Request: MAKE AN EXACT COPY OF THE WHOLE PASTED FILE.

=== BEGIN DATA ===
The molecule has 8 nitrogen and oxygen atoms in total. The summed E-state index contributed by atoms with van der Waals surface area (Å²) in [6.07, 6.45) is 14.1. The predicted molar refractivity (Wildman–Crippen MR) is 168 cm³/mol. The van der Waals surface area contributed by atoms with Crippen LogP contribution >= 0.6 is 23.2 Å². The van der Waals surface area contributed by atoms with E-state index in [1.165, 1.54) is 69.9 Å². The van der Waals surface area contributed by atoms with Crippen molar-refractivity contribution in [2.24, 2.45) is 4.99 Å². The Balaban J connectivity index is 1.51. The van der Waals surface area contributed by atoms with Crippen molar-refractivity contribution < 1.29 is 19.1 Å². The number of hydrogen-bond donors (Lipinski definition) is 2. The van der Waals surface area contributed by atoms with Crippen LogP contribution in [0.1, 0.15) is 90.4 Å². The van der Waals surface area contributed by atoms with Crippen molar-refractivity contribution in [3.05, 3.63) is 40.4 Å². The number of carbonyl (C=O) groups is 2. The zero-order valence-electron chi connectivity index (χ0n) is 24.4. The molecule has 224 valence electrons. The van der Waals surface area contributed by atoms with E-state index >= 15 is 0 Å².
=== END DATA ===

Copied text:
The molecule has 8 nitrogen and oxygen atoms in total. The summed E-state index contributed by atoms with van der Waals surface area (Å²) in [6.07, 6.45) is 14.1. The predicted molar refractivity (Wildman–Crippen MR) is 168 cm³/mol. The van der Waals surface area contributed by atoms with Crippen LogP contribution >= 0.6 is 23.2 Å². The van der Waals surface area contributed by atoms with E-state index in [1.165, 1.54) is 69.9 Å². The van der Waals surface area contributed by atoms with Crippen molar-refractivity contribution in [2.24, 2.45) is 4.99 Å². The Balaban J connectivity index is 1.51. The van der Waals surface area contributed by atoms with Crippen molar-refractivity contribution < 1.29 is 19.1 Å². The number of hydrogen-bond donors (Lipinski definition) is 2. The van der Waals surface area contributed by atoms with Crippen LogP contribution in [0.1, 0.15) is 90.4 Å². The van der Waals surface area contributed by atoms with Crippen molar-refractivity contribution in [3.05, 3.63) is 40.4 Å². The number of carbonyl (C=O) groups is 2. The zero-order valence-electron chi connectivity index (χ0n) is 24.4. The molecule has 224 valence electrons. The van der Waals surface area contributed by atoms with E-state index >= 15 is 0 Å².